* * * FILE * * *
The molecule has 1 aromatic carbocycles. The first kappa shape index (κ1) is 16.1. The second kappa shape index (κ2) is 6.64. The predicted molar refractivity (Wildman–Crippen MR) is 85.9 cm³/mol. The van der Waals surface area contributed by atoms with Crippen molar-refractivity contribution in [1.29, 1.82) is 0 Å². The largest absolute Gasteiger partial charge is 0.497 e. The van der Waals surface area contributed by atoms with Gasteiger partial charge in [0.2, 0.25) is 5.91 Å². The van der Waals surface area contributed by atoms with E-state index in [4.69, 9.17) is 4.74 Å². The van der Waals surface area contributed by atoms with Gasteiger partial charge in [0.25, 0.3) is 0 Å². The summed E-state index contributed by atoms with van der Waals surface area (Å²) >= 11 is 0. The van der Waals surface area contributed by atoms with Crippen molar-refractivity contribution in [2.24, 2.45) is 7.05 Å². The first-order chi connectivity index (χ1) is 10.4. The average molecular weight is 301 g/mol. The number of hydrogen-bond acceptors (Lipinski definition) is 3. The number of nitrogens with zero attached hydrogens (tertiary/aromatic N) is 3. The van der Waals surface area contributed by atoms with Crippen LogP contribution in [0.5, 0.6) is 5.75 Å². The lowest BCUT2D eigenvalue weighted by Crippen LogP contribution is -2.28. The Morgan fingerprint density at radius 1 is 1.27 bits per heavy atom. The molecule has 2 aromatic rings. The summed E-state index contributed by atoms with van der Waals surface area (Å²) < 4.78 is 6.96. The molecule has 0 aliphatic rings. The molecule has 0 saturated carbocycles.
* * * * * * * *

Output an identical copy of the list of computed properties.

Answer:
The molecule has 1 aromatic carbocycles. The first kappa shape index (κ1) is 16.1. The second kappa shape index (κ2) is 6.64. The predicted molar refractivity (Wildman–Crippen MR) is 85.9 cm³/mol. The van der Waals surface area contributed by atoms with Crippen molar-refractivity contribution in [1.29, 1.82) is 0 Å². The largest absolute Gasteiger partial charge is 0.497 e. The van der Waals surface area contributed by atoms with Gasteiger partial charge in [0.2, 0.25) is 5.91 Å². The van der Waals surface area contributed by atoms with E-state index in [4.69, 9.17) is 4.74 Å². The van der Waals surface area contributed by atoms with Gasteiger partial charge in [0.25, 0.3) is 0 Å². The summed E-state index contributed by atoms with van der Waals surface area (Å²) >= 11 is 0. The van der Waals surface area contributed by atoms with Crippen molar-refractivity contribution in [2.24, 2.45) is 7.05 Å². The first-order chi connectivity index (χ1) is 10.4. The average molecular weight is 301 g/mol. The number of hydrogen-bond acceptors (Lipinski definition) is 3. The number of nitrogens with zero attached hydrogens (tertiary/aromatic N) is 3. The van der Waals surface area contributed by atoms with Crippen LogP contribution in [0.5, 0.6) is 5.75 Å². The lowest BCUT2D eigenvalue weighted by Crippen LogP contribution is -2.28. The Morgan fingerprint density at radius 1 is 1.27 bits per heavy atom. The molecule has 2 aromatic rings. The summed E-state index contributed by atoms with van der Waals surface area (Å²) < 4.78 is 6.96. The molecule has 0 aliphatic rings. The molecule has 0 saturated carbocycles.